I have to go back to Professor Breyer on this. These things rarely were made up completely out of whole cloth, and there is at least a plausible case for an exodus which was a. much, much smaller than the one mentioned in the Bible but still extant, b. not associated with nearly all of those plagues, which, even if you did believe in higher powers just seems like overkill to me, and c. pretty well exaggerated in other places as well ( for example, no way did peeps wander around for a full 40 years before discovering Canaan unless said wandering is code for "led a purposefully nomadic existence", which itself is a bit contradictory to Moses' stated intentions).
That being said, it's not completely out of the ordinary for something like what this would be - a small scale slave revolt in the Nile delta area which was aided by some lucky weather - to be ignored in the Egyptian annals. There are several battles with the Assyrians which the Egyptians lost, for instance, that aren't recorded in Egyptian history much at all but were pretty well documented by the other party. Egypt, or maybe what I should say is "what we have left of Egypt", had a really bad habit of passing over the bad parts in favor of the good. Given that most of what we have left are inscriptions on monuments and etchings in the graves of pharaohs this isn't so unreasonable (compare and contrast with the Greeks and Romans, from whom we have lots and lots of written documentation and histories... if all we had of the Roman Empire were Trajan's Column and the various buildings of the emperors, we wouldn't know much of anything about Teutoburg Forest or Cannae or any number of major Roman defeats).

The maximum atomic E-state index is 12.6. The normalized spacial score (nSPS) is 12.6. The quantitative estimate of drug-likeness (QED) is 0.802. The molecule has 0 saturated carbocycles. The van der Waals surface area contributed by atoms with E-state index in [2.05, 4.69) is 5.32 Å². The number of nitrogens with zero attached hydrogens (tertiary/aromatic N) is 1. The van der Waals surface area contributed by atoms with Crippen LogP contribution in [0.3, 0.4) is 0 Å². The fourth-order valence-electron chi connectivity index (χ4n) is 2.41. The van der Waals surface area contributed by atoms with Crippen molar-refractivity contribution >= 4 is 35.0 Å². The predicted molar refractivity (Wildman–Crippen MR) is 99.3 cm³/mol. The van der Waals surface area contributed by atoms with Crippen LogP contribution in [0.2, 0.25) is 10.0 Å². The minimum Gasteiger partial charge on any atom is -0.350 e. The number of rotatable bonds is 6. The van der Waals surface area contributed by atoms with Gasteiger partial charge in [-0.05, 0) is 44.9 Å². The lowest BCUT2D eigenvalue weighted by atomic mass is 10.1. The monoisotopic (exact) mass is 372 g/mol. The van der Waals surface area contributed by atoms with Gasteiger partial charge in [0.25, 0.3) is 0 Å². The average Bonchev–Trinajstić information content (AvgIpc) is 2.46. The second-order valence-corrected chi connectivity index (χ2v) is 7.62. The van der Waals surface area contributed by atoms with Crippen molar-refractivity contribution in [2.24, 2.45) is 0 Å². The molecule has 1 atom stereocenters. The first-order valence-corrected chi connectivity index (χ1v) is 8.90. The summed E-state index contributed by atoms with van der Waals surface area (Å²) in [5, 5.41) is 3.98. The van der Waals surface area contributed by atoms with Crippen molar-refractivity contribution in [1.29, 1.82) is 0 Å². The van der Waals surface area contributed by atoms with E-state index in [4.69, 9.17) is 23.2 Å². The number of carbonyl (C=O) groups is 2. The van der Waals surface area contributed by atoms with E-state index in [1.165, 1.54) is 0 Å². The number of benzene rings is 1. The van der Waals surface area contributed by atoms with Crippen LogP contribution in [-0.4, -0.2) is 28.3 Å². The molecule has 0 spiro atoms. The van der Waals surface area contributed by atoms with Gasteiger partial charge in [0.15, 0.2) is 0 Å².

In a perfect world you'd be able to say that the Jewish exodus is an extraordinary claim which requires extraordinary proof. History, particularly lightly documented ancient history, isn't so clean-cut so as to easily differentiate exaggeration from outright falsehood though. Treating the Old Testament as a historical document with the same amount of accuracy as, I don't know, the chronicles of Gilgamesh or whatever, I don't think you can necessarily emerge from it thinking "oh, this is obviously a whole bunch of their version of fantasy literature".